Marrakech History

Founded in 1062, Marrakech served as the capital of Morocco under the Almoravid and Almohad dynasties. At its height, the Berber empire Almohad Caliphate controlled much of northern Africa and southern Spain, which in turn gave rise to a unique blend of cultures and distinctive Moorish architecture with interweaving arches, central courtyards, and attractive tile work among the main elements.

In subsequent centuries, Marrakech continued to grow under different leaders who also added various grand buildings to mark their reigns. Some examples include the 16th-century Saadian Tombs, the 18th-century Dar el Bacha Palace, and the 19th-century Bahia Palace.

In the early 20th century, Marrakech was captured by the French colonial army which installed their key ally T'hami El Glaoui as the Pasha of Marrakech, a post he held for 44 years until 1956. On 2 March 1956, Morocco gained its independence from France and Sultan Sidi Mohammed ben Yusef was restored as Mohammed V.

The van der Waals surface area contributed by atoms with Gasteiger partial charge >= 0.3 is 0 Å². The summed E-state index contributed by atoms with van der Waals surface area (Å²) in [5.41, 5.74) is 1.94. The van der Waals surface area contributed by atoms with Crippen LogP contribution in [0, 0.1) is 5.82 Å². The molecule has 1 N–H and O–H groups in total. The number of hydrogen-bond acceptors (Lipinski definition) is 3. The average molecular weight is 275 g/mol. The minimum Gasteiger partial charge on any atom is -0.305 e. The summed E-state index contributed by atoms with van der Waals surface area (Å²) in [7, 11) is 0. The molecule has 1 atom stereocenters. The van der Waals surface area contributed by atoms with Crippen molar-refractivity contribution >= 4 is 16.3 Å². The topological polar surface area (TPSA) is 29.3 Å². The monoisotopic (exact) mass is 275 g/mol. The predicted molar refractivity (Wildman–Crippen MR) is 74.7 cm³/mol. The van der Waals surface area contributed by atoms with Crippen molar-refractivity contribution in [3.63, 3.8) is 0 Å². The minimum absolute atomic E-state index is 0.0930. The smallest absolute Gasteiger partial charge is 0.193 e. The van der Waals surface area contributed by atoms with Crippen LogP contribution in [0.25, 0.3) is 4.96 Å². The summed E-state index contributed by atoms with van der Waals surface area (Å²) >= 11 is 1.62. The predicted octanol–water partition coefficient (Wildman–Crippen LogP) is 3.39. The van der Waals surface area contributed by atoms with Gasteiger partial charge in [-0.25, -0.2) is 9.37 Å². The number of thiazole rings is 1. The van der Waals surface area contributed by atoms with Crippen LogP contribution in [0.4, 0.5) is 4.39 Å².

Marrakech has long fascinated European tourists. Winston Churchill frequented Marrakech in the 1930s and 40s, calling it "the Paris of the Sahara". In the 50s and 60s, the city became an escapism hub for hippies, surrealists, and pop culture giants such as Alfred Hitchcock, The Beatles, The Rolling Stones and Yves Saint Laurent – the latter restored and turned Jardin Majorelle into a living work of art and one of the must-see sights in Marrakech today.

Did you know?
• It is illegal to cut the palm trees dotted across the landscape.
• The souks in Marrakech are vast and varied, with an estimated 30,000 craftsmen working in the area between Jemaa el Fna and Medersa Ben Youssef.

Visa and passport information is updated regularly and is correct at the time of publishing. You should verify critical travel information independently with the relevant embassy before you travel.